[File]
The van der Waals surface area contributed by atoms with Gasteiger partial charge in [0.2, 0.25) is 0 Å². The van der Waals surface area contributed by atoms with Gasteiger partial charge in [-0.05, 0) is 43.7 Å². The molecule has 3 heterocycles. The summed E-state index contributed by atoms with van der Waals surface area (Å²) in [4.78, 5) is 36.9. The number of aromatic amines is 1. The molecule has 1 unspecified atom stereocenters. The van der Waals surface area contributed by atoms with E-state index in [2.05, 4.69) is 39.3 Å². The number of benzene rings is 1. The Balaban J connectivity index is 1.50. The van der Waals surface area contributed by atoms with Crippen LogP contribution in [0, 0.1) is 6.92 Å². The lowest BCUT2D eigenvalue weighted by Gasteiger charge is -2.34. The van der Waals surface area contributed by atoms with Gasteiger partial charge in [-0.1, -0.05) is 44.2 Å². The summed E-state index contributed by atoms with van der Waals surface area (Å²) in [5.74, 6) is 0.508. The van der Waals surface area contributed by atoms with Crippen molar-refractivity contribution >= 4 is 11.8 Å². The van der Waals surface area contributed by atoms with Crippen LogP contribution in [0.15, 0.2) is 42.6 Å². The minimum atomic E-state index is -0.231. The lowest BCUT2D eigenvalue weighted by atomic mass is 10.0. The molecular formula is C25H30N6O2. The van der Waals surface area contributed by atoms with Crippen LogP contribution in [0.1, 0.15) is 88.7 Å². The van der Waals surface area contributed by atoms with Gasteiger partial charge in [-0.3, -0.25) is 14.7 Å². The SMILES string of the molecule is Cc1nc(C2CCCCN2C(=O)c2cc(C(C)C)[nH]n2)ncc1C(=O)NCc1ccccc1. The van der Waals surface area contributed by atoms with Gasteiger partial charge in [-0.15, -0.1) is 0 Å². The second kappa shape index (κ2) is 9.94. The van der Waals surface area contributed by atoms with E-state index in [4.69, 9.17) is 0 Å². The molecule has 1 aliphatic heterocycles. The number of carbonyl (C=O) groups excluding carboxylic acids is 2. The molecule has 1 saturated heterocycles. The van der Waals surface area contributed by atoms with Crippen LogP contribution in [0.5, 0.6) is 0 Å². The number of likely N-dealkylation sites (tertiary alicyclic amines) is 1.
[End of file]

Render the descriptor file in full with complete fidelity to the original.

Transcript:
The van der Waals surface area contributed by atoms with Gasteiger partial charge in [0.2, 0.25) is 0 Å². The van der Waals surface area contributed by atoms with Gasteiger partial charge in [-0.05, 0) is 43.7 Å². The molecule has 3 heterocycles. The summed E-state index contributed by atoms with van der Waals surface area (Å²) in [4.78, 5) is 36.9. The number of aromatic amines is 1. The molecule has 1 unspecified atom stereocenters. The van der Waals surface area contributed by atoms with E-state index in [2.05, 4.69) is 39.3 Å². The number of benzene rings is 1. The Balaban J connectivity index is 1.50. The van der Waals surface area contributed by atoms with Crippen LogP contribution in [0, 0.1) is 6.92 Å². The lowest BCUT2D eigenvalue weighted by Gasteiger charge is -2.34. The van der Waals surface area contributed by atoms with Gasteiger partial charge in [-0.1, -0.05) is 44.2 Å². The summed E-state index contributed by atoms with van der Waals surface area (Å²) in [5.74, 6) is 0.508. The van der Waals surface area contributed by atoms with Crippen molar-refractivity contribution >= 4 is 11.8 Å². The van der Waals surface area contributed by atoms with Crippen LogP contribution in [0.15, 0.2) is 42.6 Å². The minimum atomic E-state index is -0.231. The lowest BCUT2D eigenvalue weighted by atomic mass is 10.0. The molecular formula is C25H30N6O2. The van der Waals surface area contributed by atoms with Crippen LogP contribution in [0.1, 0.15) is 88.7 Å². The van der Waals surface area contributed by atoms with Gasteiger partial charge in [-0.3, -0.25) is 14.7 Å². The SMILES string of the molecule is Cc1nc(C2CCCCN2C(=O)c2cc(C(C)C)[nH]n2)ncc1C(=O)NCc1ccccc1. The van der Waals surface area contributed by atoms with Gasteiger partial charge in [-0.15, -0.1) is 0 Å². The second kappa shape index (κ2) is 9.94. The van der Waals surface area contributed by atoms with E-state index in [4.69, 9.17) is 0 Å². The molecule has 1 aliphatic heterocycles. The number of carbonyl (C=O) groups excluding carboxylic acids is 2. The molecule has 1 saturated heterocycles. The van der Waals surface area contributed by atoms with Crippen LogP contribution in [0.5, 0.6) is 0 Å². The number of likely N-dealkylation sites (tertiary alicyclic amines) is 1.